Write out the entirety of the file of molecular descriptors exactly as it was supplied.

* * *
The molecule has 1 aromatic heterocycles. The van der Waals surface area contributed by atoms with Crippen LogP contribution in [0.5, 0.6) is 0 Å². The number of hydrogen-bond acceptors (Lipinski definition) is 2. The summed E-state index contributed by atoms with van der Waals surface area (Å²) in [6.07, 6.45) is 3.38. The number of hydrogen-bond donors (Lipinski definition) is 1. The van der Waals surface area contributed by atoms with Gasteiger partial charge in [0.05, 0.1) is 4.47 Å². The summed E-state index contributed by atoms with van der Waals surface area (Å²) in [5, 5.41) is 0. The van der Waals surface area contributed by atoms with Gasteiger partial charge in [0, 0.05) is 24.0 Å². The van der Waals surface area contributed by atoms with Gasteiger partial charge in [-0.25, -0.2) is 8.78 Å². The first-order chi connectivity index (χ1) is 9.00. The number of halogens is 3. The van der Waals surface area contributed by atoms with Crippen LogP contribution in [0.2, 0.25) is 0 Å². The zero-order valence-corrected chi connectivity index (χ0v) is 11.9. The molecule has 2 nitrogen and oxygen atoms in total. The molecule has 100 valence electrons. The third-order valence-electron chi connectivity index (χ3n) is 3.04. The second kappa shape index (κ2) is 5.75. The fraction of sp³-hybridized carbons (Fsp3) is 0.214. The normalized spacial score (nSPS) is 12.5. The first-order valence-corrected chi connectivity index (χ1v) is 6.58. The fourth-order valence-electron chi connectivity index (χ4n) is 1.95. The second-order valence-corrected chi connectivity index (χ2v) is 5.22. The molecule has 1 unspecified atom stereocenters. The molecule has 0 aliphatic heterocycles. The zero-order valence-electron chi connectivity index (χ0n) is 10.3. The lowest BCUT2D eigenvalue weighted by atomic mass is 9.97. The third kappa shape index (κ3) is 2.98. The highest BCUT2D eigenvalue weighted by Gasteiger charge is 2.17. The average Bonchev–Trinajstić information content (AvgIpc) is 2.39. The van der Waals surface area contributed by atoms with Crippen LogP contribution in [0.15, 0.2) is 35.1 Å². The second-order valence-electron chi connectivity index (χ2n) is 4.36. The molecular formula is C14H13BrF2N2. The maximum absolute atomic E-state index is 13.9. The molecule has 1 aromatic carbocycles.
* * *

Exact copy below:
The molecule has 1 aromatic heterocycles. The van der Waals surface area contributed by atoms with Crippen LogP contribution in [0.5, 0.6) is 0 Å². The number of hydrogen-bond acceptors (Lipinski definition) is 2. The summed E-state index contributed by atoms with van der Waals surface area (Å²) in [6.07, 6.45) is 3.38. The number of hydrogen-bond donors (Lipinski definition) is 1. The van der Waals surface area contributed by atoms with Gasteiger partial charge in [0.05, 0.1) is 4.47 Å². The summed E-state index contributed by atoms with van der Waals surface area (Å²) in [5, 5.41) is 0. The van der Waals surface area contributed by atoms with Gasteiger partial charge in [0, 0.05) is 24.0 Å². The van der Waals surface area contributed by atoms with Gasteiger partial charge in [-0.25, -0.2) is 8.78 Å². The first-order chi connectivity index (χ1) is 9.00. The number of halogens is 3. The van der Waals surface area contributed by atoms with Crippen LogP contribution in [0.2, 0.25) is 0 Å². The zero-order valence-corrected chi connectivity index (χ0v) is 11.9. The molecule has 2 nitrogen and oxygen atoms in total. The molecule has 100 valence electrons. The third-order valence-electron chi connectivity index (χ3n) is 3.04. The second kappa shape index (κ2) is 5.75. The fraction of sp³-hybridized carbons (Fsp3) is 0.214. The normalized spacial score (nSPS) is 12.5. The first-order valence-corrected chi connectivity index (χ1v) is 6.58. The fourth-order valence-electron chi connectivity index (χ4n) is 1.95. The second-order valence-corrected chi connectivity index (χ2v) is 5.22. The molecule has 1 unspecified atom stereocenters. The molecule has 0 aliphatic heterocycles. The zero-order valence-electron chi connectivity index (χ0n) is 10.3. The lowest BCUT2D eigenvalue weighted by atomic mass is 9.97. The third kappa shape index (κ3) is 2.98. The highest BCUT2D eigenvalue weighted by Gasteiger charge is 2.17. The average Bonchev–Trinajstić information content (AvgIpc) is 2.39. The van der Waals surface area contributed by atoms with Crippen LogP contribution in [0.15, 0.2) is 35.1 Å². The second-order valence-electron chi connectivity index (χ2n) is 4.36. The molecular formula is C14H13BrF2N2. The maximum absolute atomic E-state index is 13.9. The molecule has 1 aromatic carbocycles.